The Miseducation of Cameron Post
Emily M. Danforth
Balzer & Bray: 480 pp.: $17.99, for readers age 14 and up
There's something about the open spaces of the Great Plains that make the exploration of nascent homosexuality even more alienating and risky than the same experience in a big city or suburb. At least that's the story detailed in Emily Danforth's young adult debut, "The Miseducation of Cameron Post," a book that reads like a literary response to the Katy Perry hit "I Kissed a Girl" if it took place under a big Montana sky.
Cameron Post is just 12 when she kisses her best girl friend on a dare — ostensibly as practice for future liaisons with boys. "No one had ever told me, specifically, not to kiss a girl before, [but] nobody had to," Cameron writes in a novel penned from her perspective. "It was guys and girls who kissed in our grade, on TV, in the movies, in the world. That's how it worked."
Yet Cameron not only kissed a girl. She liked it.
That realization is followed a few hours later by the news Cameron's parents were killed in a car crash, but the sorrow she feels at her parents' death is tempered with even greater relief that no one knew about her more-than-friendly lip lock in a hay loft — and guilt that the crash may have been God's punishment. That juxtaposition of emotions speaks volumes about shame and the societal taboo of lesbianism, especially in a small Christian community. It also forms the emotional core of this powerful novel exploring the nature of sexual identity and whether it's a choice.
"The Miseducation of Cameron Post" is being published as a young-adult title and is presumably for modern-day teens. It does, however, take place in a bygone era with pop-cultural references that are more likely to resonate with readers who came of age in the late '80s and early '90s, rocking out to Guns N' Roses or watching Mariel Hemingway explore her character's bisexuality in the film "Personal Best." The story Danforth tells could easily take place today, but setting it two decades in the past and in the same small Montana town where the author herself grew up, more closely links the fictional story of Cameron Post with the closeted childhood Emily Danforth experienced in real life — to a point.
Danforth, 32, was born and raised in Miles City, Mont. — a place best known for an annual event that once held the Guinness record for most intoxicated people per capita. In "Miseducation," it's a town where Cameron simultaneously investigates her sexual inclinations, through movie rentals and secret make-out sessions, and suppresses them, through the straight friendships she forms in the teen church group her born-again Christian aunt and guardian has forced her to join.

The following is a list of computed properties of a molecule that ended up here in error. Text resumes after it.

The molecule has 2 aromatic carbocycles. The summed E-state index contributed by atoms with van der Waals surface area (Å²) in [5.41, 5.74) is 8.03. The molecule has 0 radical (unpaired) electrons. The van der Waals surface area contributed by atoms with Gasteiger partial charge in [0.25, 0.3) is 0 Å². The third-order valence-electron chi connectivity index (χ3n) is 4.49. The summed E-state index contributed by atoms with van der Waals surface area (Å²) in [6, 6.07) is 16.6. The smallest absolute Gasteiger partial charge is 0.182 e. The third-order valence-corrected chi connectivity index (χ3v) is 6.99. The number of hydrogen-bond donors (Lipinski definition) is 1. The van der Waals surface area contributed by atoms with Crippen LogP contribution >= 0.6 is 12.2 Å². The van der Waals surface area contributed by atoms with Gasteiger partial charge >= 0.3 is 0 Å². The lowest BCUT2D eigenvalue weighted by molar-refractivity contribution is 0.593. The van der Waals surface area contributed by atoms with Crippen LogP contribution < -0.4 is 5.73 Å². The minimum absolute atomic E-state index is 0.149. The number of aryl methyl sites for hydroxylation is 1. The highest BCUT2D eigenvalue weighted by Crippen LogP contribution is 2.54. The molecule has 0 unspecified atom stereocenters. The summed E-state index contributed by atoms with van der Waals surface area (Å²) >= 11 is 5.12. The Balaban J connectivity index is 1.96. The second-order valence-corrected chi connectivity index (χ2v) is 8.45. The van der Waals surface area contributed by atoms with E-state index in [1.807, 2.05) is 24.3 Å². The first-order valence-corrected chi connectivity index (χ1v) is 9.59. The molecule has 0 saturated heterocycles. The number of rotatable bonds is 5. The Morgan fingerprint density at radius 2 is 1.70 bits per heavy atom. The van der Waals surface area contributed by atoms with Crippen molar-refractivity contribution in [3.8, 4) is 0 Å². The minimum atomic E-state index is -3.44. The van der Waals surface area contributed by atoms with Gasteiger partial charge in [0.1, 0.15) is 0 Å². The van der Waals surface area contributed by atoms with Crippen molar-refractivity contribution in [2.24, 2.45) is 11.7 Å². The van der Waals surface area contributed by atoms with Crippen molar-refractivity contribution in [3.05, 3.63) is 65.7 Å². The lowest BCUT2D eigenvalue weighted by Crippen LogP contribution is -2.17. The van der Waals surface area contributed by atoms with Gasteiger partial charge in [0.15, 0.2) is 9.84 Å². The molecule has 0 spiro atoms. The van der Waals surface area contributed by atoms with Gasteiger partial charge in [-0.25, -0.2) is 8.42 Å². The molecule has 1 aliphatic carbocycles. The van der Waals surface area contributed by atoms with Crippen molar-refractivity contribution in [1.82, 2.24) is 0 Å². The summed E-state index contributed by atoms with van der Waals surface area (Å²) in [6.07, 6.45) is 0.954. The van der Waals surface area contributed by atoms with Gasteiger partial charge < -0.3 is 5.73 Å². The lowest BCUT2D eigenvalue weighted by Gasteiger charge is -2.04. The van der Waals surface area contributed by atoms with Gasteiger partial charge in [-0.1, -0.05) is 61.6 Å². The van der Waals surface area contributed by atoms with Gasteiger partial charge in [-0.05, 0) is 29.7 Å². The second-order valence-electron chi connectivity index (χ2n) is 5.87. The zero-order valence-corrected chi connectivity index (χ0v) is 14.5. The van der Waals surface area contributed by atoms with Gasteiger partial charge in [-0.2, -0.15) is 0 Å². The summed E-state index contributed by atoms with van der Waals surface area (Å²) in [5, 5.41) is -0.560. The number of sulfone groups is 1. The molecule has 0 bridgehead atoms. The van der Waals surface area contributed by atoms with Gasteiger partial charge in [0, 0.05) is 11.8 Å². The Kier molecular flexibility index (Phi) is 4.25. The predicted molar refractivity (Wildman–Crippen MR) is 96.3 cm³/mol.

Danforth is a talented wordsmith who recounts these experiences not only with impeccable phrasing but emotional and visual clarity, drilling down into individual moments and dwelling there in slow motion to help readers experience Cameron's hopes and fears as she lives out the common lesbian fantasy of sleeping with her heterosexual best friend — and the nightmare of being caught for it. It's at this point that Cameron's miseducation truly begins in this elegantly explorative novel told in three parts. After Cameron not only realizes she's attracted to women, after she acts upon it, she's sent to a fundamentalist boot camp designed to straighten out gays, where the opposite of homosexuality isn't heterosexuality but holiness, as God's Promise Christian School for Healing claims in its brochure.
The experience is "like living in a diorama rather than the real world," Cameron writes.
The story line of a religious group designed to "fix" homosexuality is intriguing, but in "Miseducation" it almost feels as if it should be a separate book. After 254 pages of getting to know Cameron and her Miles City peers, the story moves to a new locale where the main through line is Cameron and a whole new cast of characters enters the story. Interesting as it is to read about the process of "de-gaying" and the reasons God's Promise elicits from its residents as to why they became lesbian, gay, bisexual or transgender, it slows the book's momentum. Still, Danforth has crafted a story that's likely to be remembered long after readers of any sexual orientation have put it down.